Ara Poutama Aotearoa is building cultural capability through an online learning programme called Mairangatia, which means: to raise, elevate, or uplift. The programme is specific to the organisation and is aligned to organisational values. Mairangatia includes self-directed learning modules and this is followed by facilitated group discussions and personal reflection exercises.

    The facilitated sessions promote discussion but are developed to ensure cultural and psychological safety. The reflection component is designed to build greater understanding of unconscious bias and intercultural awareness. The programme provides a model for conversations about wellbeing and putting organisational values into action. 

    Ara Poutama Aotearoa’s approach focuses on developing skills and knowledge of Te Reo Maori and Te Ao Māori but encourages a broader approach to building cultural competency. This means giving recognition to the diversity in Ara Poutama’s workforce. 

    In 2021, Ara Poutama Aotearoa piloted the Mairangatia programme with a cohort of 75 kaimahi from the Central Region and selected teams. Participants liked that it was an introductory programme that incorporated a team building dimension.

    The organisation is currently incorporating changes to help make the material more relevant to the different roles, with particular focus on frontline services. It is expected the programme will be launched across the organisation in early 2023. 

Ngā rauemi āheinga ahurea Tools and resources for cultural competence

Many organisations will already be using a form of cultural competence training. Other organisations who do not have a current cultural competence learning solution are encouraged to work with their people to explore their options.

You can tailor or customise your own cultural competence learning solution, use a ready-made learning solution from external providers or adopt a pre-existing cultural competence learning solution that has been made available for the wider Public Service.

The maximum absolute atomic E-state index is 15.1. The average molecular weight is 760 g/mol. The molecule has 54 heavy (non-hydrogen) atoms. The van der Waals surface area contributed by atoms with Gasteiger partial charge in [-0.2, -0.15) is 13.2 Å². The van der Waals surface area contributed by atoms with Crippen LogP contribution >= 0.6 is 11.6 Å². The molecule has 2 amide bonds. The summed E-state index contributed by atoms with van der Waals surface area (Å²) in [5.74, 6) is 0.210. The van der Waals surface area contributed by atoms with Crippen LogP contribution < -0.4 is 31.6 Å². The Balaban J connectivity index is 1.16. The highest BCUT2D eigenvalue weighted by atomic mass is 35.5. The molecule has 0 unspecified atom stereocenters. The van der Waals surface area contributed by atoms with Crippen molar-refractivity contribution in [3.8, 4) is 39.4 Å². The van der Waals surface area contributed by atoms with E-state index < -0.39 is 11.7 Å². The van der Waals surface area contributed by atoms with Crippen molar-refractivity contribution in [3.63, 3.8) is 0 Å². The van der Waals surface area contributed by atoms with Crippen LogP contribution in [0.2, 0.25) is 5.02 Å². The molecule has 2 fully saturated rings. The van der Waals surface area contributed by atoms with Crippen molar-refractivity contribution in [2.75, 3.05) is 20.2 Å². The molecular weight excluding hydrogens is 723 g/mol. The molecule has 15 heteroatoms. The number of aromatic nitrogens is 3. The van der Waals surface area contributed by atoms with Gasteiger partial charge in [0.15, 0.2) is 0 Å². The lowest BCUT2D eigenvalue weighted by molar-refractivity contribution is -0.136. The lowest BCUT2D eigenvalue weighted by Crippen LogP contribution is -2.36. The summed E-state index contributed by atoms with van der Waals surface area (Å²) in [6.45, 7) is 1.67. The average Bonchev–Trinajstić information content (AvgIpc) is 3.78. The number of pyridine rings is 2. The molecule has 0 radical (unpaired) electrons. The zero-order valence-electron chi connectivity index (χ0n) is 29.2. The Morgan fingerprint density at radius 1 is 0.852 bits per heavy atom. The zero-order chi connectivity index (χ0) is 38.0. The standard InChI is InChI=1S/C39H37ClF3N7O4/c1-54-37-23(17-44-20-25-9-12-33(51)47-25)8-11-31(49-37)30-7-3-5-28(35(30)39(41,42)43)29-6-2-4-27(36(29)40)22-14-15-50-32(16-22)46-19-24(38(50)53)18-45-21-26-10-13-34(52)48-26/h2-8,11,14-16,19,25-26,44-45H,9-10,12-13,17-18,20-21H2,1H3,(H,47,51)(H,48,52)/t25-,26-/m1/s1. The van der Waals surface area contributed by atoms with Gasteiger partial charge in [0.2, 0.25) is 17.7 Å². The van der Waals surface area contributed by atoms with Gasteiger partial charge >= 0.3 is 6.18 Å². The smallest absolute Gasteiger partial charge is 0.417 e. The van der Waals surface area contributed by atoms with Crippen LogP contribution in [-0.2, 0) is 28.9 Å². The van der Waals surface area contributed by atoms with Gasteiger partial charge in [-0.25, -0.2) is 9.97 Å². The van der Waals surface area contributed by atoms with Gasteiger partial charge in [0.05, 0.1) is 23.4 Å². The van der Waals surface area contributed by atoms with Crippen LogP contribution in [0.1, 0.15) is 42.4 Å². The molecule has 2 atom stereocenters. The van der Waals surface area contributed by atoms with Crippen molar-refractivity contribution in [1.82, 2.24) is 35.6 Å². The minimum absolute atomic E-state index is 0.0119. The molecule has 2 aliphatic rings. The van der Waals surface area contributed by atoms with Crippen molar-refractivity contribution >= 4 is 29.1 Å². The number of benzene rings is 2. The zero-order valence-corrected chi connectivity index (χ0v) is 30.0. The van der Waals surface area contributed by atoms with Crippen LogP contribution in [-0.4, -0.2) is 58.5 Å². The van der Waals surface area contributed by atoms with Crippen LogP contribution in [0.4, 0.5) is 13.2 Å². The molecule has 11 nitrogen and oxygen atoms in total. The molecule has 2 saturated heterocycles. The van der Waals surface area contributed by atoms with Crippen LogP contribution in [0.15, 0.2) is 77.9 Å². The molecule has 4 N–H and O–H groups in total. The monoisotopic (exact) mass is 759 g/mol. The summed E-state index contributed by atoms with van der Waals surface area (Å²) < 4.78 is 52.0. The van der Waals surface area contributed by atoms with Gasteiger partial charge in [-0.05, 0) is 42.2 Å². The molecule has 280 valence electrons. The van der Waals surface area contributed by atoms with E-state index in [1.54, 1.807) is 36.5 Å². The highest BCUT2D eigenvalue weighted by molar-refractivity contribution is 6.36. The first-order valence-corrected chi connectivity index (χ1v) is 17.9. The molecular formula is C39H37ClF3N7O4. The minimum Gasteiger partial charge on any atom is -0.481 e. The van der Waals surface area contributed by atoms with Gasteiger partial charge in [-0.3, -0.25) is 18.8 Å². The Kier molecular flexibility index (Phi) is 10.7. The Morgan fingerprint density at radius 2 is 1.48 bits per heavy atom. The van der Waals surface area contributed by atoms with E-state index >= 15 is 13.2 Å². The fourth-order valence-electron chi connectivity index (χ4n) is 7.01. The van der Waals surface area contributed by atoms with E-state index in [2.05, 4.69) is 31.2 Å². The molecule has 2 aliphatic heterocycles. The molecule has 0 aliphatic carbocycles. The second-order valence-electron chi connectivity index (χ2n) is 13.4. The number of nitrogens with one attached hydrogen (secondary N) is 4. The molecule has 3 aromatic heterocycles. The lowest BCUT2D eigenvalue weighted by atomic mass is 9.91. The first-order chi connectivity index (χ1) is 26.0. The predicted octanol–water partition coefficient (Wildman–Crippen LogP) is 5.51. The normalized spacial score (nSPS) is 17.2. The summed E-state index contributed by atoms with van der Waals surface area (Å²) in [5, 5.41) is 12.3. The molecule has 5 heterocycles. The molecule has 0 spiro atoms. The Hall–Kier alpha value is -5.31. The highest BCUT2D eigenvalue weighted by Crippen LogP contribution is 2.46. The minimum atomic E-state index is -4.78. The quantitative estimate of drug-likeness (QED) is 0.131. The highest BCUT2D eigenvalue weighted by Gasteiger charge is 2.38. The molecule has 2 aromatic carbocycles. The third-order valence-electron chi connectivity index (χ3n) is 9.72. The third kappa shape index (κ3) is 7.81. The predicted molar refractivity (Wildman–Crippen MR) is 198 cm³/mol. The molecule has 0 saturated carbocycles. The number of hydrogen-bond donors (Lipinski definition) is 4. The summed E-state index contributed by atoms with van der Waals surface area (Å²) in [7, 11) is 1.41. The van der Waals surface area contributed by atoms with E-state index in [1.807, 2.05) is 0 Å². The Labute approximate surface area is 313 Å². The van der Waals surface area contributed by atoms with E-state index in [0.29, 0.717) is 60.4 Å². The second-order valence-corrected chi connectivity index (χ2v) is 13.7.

• Mana Āki

    Mana Āki is an intercultural competence learning solution. The Ministry of Business, Innovation and Employment (MBIE) led the design of this solution, which was created with the wider public service in mind. MBIE has made this freely available for use by the Public Service.

    This intercultural competence development programme is intended to help the Public Service to best meet the needs of an increasingly diverse Aotearoa.

    Mana Āki consists of 8 online modules and 4 team discussions. It takes approximately 8 weeks to complete.

    There are several possible delivery modes for Mana Āki. Organisations can choose to use one or more of these. For information about delivery modes and to request resources for use in your organisation, contact

    Organisations who have access to our Diversity and Inclusion Resource Hub can find the modules there.

  • Intercultural capability training

    The Ministry for Ethnic Communities is committed to promoting the benefits of ethnic diversity and offers an Intercultural Capability eLearning programme to support this. This introductory programme is aimed at increasing people's cultural understanding to better interact or communicate with people from different backgrounds.

    The programme is made up 4 four modules and focuses on understanding what culture is, how it impacts on communication and behaviour and provides tools and methods for improving people’s ability to communicate effectively across cultural boundaries. The programme is interactive, self-directed and self-paced, meaning you can move through it as quickly or slowly as you like.

    Intercultural Capability training — Ministry for Ethnic Communities 

  • Yavu — Foundations of Pacific Engagement

    Engaging with Pacific Communities in meaningful and relevant ways will help us to progress beyond a consultation approach when developing policies and initiatives that impact Pacific peoples. The Ministry for Pacific Peoples has developed this framework that sets out the cultural protocols and steps for building, nurturing and maintaining relationships when working with Pacific peoples.

    Find the Yavu resources by scrolling down the Ministry of Pacific People’s resources page.

    Resources — Ministry for Pacific Peoples

Māori Crown relationships

One of the most important roles of the Public Service is to support the Crown in its relationships with Māori under Te Tiriti o Waitangi | the Treaty of Waitangi. 

Read more